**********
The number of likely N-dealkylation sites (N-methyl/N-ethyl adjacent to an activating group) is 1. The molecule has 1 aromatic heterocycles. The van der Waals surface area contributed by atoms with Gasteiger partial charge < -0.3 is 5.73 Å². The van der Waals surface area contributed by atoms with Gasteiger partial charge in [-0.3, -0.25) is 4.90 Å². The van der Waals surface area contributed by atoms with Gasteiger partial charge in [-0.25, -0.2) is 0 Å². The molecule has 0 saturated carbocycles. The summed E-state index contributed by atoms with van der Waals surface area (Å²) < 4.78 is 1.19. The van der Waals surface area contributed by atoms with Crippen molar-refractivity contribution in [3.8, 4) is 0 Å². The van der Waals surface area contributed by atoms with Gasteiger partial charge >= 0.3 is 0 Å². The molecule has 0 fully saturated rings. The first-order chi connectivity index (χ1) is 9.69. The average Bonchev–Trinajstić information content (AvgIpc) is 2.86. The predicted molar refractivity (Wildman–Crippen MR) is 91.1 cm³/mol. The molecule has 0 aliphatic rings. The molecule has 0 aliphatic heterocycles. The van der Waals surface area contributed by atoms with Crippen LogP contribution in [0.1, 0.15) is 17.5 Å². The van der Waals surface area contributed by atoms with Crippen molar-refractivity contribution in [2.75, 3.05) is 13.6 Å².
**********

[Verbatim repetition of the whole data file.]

The number of likely N-dealkylation sites (N-methyl/N-ethyl adjacent to an activating group) is 1. The molecule has 1 aromatic heterocycles. The van der Waals surface area contributed by atoms with Gasteiger partial charge < -0.3 is 5.73 Å². The van der Waals surface area contributed by atoms with Gasteiger partial charge in [-0.3, -0.25) is 4.90 Å². The van der Waals surface area contributed by atoms with Gasteiger partial charge in [-0.25, -0.2) is 0 Å². The molecule has 0 saturated carbocycles. The summed E-state index contributed by atoms with van der Waals surface area (Å²) < 4.78 is 1.19. The van der Waals surface area contributed by atoms with Crippen molar-refractivity contribution in [3.8, 4) is 0 Å². The van der Waals surface area contributed by atoms with Gasteiger partial charge >= 0.3 is 0 Å². The molecule has 0 fully saturated rings. The first-order chi connectivity index (χ1) is 9.69. The average Bonchev–Trinajstić information content (AvgIpc) is 2.86. The predicted molar refractivity (Wildman–Crippen MR) is 91.1 cm³/mol. The molecule has 0 aliphatic rings. The molecule has 0 aliphatic heterocycles. The van der Waals surface area contributed by atoms with Crippen LogP contribution in [0.1, 0.15) is 17.5 Å². The van der Waals surface area contributed by atoms with Crippen molar-refractivity contribution in [2.75, 3.05) is 13.6 Å².